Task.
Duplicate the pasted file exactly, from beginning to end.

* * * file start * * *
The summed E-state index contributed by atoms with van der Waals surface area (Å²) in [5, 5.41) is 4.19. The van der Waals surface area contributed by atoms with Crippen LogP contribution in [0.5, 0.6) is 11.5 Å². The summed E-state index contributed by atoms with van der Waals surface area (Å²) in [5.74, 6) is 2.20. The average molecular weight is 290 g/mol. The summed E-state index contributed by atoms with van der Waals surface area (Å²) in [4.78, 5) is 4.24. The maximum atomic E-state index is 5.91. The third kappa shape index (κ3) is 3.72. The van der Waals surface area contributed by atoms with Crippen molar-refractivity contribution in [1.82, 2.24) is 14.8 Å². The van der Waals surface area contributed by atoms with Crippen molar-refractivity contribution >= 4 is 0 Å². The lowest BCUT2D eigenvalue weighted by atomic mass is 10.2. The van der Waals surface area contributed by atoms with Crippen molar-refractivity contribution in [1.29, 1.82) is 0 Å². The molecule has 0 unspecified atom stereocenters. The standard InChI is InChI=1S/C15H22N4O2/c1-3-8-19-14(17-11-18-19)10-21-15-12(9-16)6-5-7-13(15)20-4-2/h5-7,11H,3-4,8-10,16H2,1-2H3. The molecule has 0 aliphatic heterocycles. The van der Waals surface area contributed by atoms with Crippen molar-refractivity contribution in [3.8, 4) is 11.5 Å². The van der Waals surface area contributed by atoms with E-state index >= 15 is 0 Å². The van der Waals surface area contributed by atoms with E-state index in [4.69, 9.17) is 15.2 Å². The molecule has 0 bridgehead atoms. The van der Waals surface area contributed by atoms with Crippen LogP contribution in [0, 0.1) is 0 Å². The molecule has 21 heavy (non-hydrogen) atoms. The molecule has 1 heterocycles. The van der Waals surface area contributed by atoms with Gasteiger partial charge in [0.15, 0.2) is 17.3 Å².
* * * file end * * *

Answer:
The summed E-state index contributed by atoms with van der Waals surface area (Å²) in [5, 5.41) is 4.19. The van der Waals surface area contributed by atoms with Crippen LogP contribution in [0.5, 0.6) is 11.5 Å². The summed E-state index contributed by atoms with van der Waals surface area (Å²) in [5.74, 6) is 2.20. The average molecular weight is 290 g/mol. The summed E-state index contributed by atoms with van der Waals surface area (Å²) in [4.78, 5) is 4.24. The maximum atomic E-state index is 5.91. The third kappa shape index (κ3) is 3.72. The van der Waals surface area contributed by atoms with Crippen molar-refractivity contribution in [1.82, 2.24) is 14.8 Å². The van der Waals surface area contributed by atoms with Crippen molar-refractivity contribution >= 4 is 0 Å². The lowest BCUT2D eigenvalue weighted by atomic mass is 10.2. The van der Waals surface area contributed by atoms with Crippen molar-refractivity contribution in [1.29, 1.82) is 0 Å². The molecule has 0 unspecified atom stereocenters. The standard InChI is InChI=1S/C15H22N4O2/c1-3-8-19-14(17-11-18-19)10-21-15-12(9-16)6-5-7-13(15)20-4-2/h5-7,11H,3-4,8-10,16H2,1-2H3. The molecule has 0 aliphatic heterocycles. The van der Waals surface area contributed by atoms with Crippen molar-refractivity contribution in [3.8, 4) is 11.5 Å². The van der Waals surface area contributed by atoms with E-state index >= 15 is 0 Å². The van der Waals surface area contributed by atoms with E-state index in [4.69, 9.17) is 15.2 Å². The molecule has 0 bridgehead atoms. The van der Waals surface area contributed by atoms with Crippen LogP contribution in [0, 0.1) is 0 Å². The molecule has 21 heavy (non-hydrogen) atoms. The molecule has 1 heterocycles. The van der Waals surface area contributed by atoms with Gasteiger partial charge in [0.15, 0.2) is 17.3 Å².